3 Mary Theofanos NIST 301 975-5889 firstname.lastname@example.org May 23, 2007 These tests were performed for the Department of Homeland Security in accordance with section 303 of the Border Security Act, codified as 8 U.S.C. 1732. Specific hardware and software products identified in this report were used in order to perform the evaluations described in this document. In no case does such identification imply recommendation or endorsement by the National Institute of Standards and Technology, nor does it imply that the products and equipment identified are necessarily the best available for the purpose. http://www.noblis.org/BiometricIdentificationClusterGroup.asp
What are our key operational issues? Auto-enrollment - enrollment must occur like verification; no time for multiple presentations Maximum device intuitiveness; no opportunity for training or instruction (potential language barriers) Device technology must be acceptable to the user population We felt we had set the bar for ourselves internally... We define throughput as the average transaction time for all transactions from insertion of ticket to time of next insertion, including failures to acquire, repeat attempts, etc.
Early Throughput Time History Throughput improvements: 35 30 25 20 15 10 5 0 Aug-95Mar-96May-96Nov-96Jan-97 Current Non-Biometric Turnstile Time (5.5) Seconds / Guest 30.4 19.0 16.0 14.7 11.5 Around 9.0 seconds is where we had hoped to get to…
WDW Hand Geometry System with trained Users: EER 9%
Testing in 2000 However, we did find out what we needed to know… Our testing provided us with incomplete results due to a lack of comprehensive interface standards at the time;
And this publication confirmed our instincts… User transaction times User throughput Transaction Time (Seconds) System Time includes entry of PIN? Face Fingerprint-Optical Fingerprint-Chip Hand Iris Vein Voice MeanMedianMinimum Excluded Included 151410 11 16 15 12 18 9 9 8 8 2 4 4 19 Ref: Tony Mansfield, Et Al., Biometric Product Testing, Version 1.0 March 19, 2001, Center for Mathematics and Scientific Computing (CMSC) of the National Physical Laboratory, U.K. We still thought that finger-scanning technology offered the fastest potential transaction possibilities
What have we done? Magic Your Way! What have we done? Magic Your Way!
We require biometric verification of ALL guests age 10 or older. This population still includes elderly, foreigners, adolescents, disabled (and we still allow opting-out). Our guests must still be able to present their biometric feature while wearing sunglasses, hats, suntan lotion, and jewelry. In addition, they are still carrying children, tote bags, food, strollers, etc. Our guests are still often sweating, tired, anxious, and confused. The environment is the same; however now….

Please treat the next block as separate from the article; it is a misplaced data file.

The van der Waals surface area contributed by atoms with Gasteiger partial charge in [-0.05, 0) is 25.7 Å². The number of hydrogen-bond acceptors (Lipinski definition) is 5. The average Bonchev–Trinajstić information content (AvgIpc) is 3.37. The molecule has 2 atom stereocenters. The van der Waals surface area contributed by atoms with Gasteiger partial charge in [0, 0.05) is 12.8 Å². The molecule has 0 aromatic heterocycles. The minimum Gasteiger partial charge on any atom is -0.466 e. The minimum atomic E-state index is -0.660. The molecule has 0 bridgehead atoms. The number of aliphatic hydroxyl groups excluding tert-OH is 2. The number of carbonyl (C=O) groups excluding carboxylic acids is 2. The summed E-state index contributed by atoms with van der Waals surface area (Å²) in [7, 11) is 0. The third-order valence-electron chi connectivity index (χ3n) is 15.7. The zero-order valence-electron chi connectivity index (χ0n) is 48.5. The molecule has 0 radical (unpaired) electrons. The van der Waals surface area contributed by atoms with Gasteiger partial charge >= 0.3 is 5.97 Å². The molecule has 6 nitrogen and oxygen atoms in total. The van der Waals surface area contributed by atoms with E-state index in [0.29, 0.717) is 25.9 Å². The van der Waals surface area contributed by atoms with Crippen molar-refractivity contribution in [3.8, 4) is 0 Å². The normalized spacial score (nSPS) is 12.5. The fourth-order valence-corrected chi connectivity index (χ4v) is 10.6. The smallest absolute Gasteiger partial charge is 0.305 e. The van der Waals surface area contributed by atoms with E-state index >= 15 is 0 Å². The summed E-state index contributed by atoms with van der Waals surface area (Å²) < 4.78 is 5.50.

Allow me to introduce the Biometric Circus McGurkus: (apologies to Dr. Seuss) …The animals in the zoo are mainly relevant to system performance in terms of accuracy. I propose that there are other animals that are relevant mainly to throughput: The Flummox – This is the animal that Darwin might eventually take care, but that hasnt happened yet, so you will have to deal with them. This is also known as the throughput killer or 95 th percentile person The Juggling Jot – This is the animal with their off-spring in a pouch, food and water reserves in some adapted appendage, and quite often showing signs of excitement and stress leading to repeated presentation attempts Comments on Doddingtons Zoo: The Wink-hooded Hoodwink - This is the crafty, sneaky animal with the self-proclaimed, superior intellect that is going to test the system by switching fingers, simultaneously proclaiming innocence and ignorance
14 Opportunity (signaled/unsignaled) System starts capture Capture System ends capture Capture thresholding Capture repeated (unacceptable attempt) Time System Participant approaches Participant presents Attempt starts Attempt Attempt ends Next attempt (acceptable attempt) Participant Holistic System View Ref: Mary Theofanos, Usability of Biometric Systems, May 23, 2007, National Institute of Standards and Technology (NIST), USA secondary opportunity primary opportunity
15 Opportunity (signaled/unsignaled) System starts capture Participant approaches Participant presents Attempt starts Ref: Mary Theofanos, Usability of Biometric Systems, May 23, 2007, National Institute of Standards and Technology (NIST), USA secondary opportunity Affordance – I know what to do! Invitance – Let me at it!
So, we held the vendor responsible for all of the technical development of the sensor package itself, and we took ownership of the sensor enclosure and ergonomic interface elements: Testing requirements would be established and milestones would be set in the schedule that allowed for go/no-go checkpoints Enclosure mock-ups would be created for visual acceptability Ergonomic interface mock-ups would be created and tested to compare effectiveness So, lets take a look at some examples of the intensity of the efforts that were involved…